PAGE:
Instead, the first half of the book dragged on with the whole romantic angst surrounding Josie and Shane, with Josie constantly going back and forth with the, "I need to move on with my life without him... oh, but I still want to sleep with him because he's so dangerous he's sexy" thing.  Even though he was stalking her... and being super pushy... and gropes her without her consent... and orders her around like she's some weakling servant... and gets rage-y with her whenever she says something he doesn't like... and kidnaps her... and pretty much manipulates her into thinking that she DOES indeed want to have sex with him...  The list could go on.

Because all Shane really has to do is breath or give her some sort of smoldering look and she drops her panties.

Goodness, have some self-respect, woman!

I could go on about how much of a neanderthal Shane is: he's pushy, he's demanding, he's commanding... he uses threats on Josie to make her do exactly what he wants almost every other chapter, and uses the whole "This is for your own good/safety" as his excuse.  Instead of confiding in her as an equal and telling her why he needs her to follow his instructions, he just barrels into her with more threats that sound very borderline like threats of forcing sex on her until she complies with what he wants her to do.  He keeps secrets from her that could affect her life, and then expects her to just follow his lead without questions.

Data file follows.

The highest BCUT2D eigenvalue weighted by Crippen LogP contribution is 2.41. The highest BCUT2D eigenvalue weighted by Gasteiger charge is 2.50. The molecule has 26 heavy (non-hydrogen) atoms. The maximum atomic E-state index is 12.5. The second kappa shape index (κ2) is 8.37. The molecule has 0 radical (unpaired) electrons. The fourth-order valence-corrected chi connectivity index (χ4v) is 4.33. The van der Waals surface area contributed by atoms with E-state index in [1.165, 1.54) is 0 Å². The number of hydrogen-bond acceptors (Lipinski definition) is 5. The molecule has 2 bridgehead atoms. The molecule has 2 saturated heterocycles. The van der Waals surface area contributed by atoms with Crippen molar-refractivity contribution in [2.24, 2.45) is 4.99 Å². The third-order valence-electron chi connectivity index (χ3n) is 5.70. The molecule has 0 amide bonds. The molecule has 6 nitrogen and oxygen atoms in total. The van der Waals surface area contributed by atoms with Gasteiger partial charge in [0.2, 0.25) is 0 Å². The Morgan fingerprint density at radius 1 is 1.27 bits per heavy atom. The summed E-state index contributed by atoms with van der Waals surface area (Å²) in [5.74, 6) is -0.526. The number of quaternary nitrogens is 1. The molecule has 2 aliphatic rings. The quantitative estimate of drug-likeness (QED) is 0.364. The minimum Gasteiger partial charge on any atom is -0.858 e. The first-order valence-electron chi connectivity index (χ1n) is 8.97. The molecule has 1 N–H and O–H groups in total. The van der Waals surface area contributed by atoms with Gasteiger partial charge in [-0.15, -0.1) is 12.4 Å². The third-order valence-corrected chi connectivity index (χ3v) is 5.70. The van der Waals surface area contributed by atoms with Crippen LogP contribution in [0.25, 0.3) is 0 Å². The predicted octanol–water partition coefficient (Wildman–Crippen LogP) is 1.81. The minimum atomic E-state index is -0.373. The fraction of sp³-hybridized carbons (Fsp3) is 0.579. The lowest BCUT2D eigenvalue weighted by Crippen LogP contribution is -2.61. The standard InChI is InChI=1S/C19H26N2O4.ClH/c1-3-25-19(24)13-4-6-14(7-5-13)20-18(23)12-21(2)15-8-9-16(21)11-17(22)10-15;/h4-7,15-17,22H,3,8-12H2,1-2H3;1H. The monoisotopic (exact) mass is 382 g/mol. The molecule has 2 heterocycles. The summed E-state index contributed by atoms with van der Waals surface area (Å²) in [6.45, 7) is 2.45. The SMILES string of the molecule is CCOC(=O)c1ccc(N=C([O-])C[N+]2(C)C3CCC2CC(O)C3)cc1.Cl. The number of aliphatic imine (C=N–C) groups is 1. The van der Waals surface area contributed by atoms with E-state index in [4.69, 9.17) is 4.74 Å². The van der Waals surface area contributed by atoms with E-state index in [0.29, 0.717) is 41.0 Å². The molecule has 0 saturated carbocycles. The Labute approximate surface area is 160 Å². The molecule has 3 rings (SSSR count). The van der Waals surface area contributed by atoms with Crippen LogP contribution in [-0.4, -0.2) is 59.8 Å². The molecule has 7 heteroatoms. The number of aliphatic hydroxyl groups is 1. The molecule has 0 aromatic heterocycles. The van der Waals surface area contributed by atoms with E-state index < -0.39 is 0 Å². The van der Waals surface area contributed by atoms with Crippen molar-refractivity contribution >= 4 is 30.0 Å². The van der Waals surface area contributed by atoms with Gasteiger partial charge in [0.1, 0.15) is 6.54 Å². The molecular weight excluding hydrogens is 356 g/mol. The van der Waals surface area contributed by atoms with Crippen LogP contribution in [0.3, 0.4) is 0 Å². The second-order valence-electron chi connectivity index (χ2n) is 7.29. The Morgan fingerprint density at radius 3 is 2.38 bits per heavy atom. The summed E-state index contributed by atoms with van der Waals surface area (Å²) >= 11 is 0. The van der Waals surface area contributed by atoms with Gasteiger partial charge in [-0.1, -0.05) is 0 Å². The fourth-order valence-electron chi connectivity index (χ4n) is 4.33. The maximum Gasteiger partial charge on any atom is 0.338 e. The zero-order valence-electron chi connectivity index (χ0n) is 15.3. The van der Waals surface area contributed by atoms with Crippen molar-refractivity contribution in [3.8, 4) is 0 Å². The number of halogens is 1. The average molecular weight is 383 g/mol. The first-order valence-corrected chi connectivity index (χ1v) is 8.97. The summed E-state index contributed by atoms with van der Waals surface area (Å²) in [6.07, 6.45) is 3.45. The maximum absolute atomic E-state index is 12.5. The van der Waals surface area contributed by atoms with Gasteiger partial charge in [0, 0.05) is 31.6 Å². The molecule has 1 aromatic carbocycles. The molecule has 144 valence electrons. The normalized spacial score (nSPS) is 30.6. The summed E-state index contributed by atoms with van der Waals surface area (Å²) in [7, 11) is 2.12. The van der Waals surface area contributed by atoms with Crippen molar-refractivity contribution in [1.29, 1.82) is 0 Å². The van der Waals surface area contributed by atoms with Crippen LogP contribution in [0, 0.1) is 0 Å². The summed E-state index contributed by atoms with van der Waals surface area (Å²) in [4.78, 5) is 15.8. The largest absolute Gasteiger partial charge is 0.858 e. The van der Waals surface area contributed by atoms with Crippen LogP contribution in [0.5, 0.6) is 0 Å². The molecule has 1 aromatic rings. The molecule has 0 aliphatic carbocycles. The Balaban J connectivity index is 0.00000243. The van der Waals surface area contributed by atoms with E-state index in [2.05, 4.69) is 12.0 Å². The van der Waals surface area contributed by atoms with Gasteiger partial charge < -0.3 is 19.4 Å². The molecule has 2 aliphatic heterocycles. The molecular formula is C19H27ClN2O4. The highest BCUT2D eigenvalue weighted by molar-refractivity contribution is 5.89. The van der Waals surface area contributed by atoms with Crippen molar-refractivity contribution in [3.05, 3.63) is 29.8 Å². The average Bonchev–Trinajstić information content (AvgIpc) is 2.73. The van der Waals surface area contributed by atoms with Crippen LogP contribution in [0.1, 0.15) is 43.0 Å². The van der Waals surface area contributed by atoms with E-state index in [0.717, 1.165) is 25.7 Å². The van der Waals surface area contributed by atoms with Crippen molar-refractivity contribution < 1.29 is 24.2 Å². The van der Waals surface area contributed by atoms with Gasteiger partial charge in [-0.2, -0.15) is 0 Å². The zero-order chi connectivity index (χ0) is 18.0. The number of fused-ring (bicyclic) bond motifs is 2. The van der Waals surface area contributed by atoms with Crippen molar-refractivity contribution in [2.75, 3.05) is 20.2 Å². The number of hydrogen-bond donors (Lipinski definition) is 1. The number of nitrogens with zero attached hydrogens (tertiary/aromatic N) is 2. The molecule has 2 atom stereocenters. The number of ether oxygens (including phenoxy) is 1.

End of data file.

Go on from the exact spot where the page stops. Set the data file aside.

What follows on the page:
And what does Josie do?  Nothing.  She lets him walk all over her.  And you know what pisses me off the most about Josie's doormat personality?  The fact that we get repetitive declarations in her monologue about how well she's able to handle herself, and that she's not weak or fragile, or that she's already learned how to be strong and street smart after years and years of navigating the foster care system, and needing to know how to take care of herself, all by herself.  But Josie's repertoire of actions include either crying and doing nothing, screaming and doing nothing, simmering in anger and doing nothing... it goes on a repeat cycle, each and every time she gets kidnapped.  And she gets kidnapped almost every other chapter--at least one of those times by her own husband who claims he doesn't want to hurt her!